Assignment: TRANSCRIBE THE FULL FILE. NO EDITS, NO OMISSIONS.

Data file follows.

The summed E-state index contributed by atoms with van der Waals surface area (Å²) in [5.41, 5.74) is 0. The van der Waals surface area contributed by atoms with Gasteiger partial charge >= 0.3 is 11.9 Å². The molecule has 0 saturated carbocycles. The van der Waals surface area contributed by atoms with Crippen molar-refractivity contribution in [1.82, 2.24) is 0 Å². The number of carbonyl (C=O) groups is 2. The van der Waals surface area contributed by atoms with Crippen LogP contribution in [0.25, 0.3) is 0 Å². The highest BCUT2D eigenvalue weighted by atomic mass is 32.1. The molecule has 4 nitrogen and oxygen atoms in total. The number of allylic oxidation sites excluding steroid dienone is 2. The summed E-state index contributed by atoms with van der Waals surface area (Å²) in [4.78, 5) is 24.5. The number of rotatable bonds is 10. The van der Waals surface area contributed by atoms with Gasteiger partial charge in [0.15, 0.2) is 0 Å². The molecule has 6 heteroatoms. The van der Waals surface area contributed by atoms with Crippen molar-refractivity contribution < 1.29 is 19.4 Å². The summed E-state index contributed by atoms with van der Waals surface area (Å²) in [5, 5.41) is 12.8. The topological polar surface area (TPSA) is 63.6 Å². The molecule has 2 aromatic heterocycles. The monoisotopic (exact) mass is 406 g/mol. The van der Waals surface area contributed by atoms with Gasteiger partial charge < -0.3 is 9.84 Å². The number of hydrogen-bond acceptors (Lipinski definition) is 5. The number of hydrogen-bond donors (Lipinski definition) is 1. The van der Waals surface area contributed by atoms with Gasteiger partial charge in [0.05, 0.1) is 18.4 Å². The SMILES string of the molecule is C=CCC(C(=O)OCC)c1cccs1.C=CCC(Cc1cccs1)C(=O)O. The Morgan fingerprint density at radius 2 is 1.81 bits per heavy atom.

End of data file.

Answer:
The summed E-state index contributed by atoms with van der Waals surface area (Å²) in [5.41, 5.74) is 0. The van der Waals surface area contributed by atoms with Gasteiger partial charge >= 0.3 is 11.9 Å². The molecule has 0 saturated carbocycles. The van der Waals surface area contributed by atoms with Crippen molar-refractivity contribution in [1.82, 2.24) is 0 Å². The number of carbonyl (C=O) groups is 2. The van der Waals surface area contributed by atoms with Crippen LogP contribution in [0.25, 0.3) is 0 Å². The highest BCUT2D eigenvalue weighted by atomic mass is 32.1. The molecule has 4 nitrogen and oxygen atoms in total. The number of allylic oxidation sites excluding steroid dienone is 2. The summed E-state index contributed by atoms with van der Waals surface area (Å²) in [4.78, 5) is 24.5. The number of rotatable bonds is 10. The van der Waals surface area contributed by atoms with Gasteiger partial charge in [0.15, 0.2) is 0 Å². The molecule has 6 heteroatoms. The van der Waals surface area contributed by atoms with Crippen molar-refractivity contribution < 1.29 is 19.4 Å². The summed E-state index contributed by atoms with van der Waals surface area (Å²) in [5, 5.41) is 12.8. The topological polar surface area (TPSA) is 63.6 Å². The molecule has 2 aromatic heterocycles. The monoisotopic (exact) mass is 406 g/mol. The van der Waals surface area contributed by atoms with Gasteiger partial charge < -0.3 is 9.84 Å². The number of hydrogen-bond acceptors (Lipinski definition) is 5. The number of hydrogen-bond donors (Lipinski definition) is 1. The van der Waals surface area contributed by atoms with Gasteiger partial charge in [0.05, 0.1) is 18.4 Å². The SMILES string of the molecule is C=CCC(C(=O)OCC)c1cccs1.C=CCC(Cc1cccs1)C(=O)O. The Morgan fingerprint density at radius 2 is 1.81 bits per heavy atom.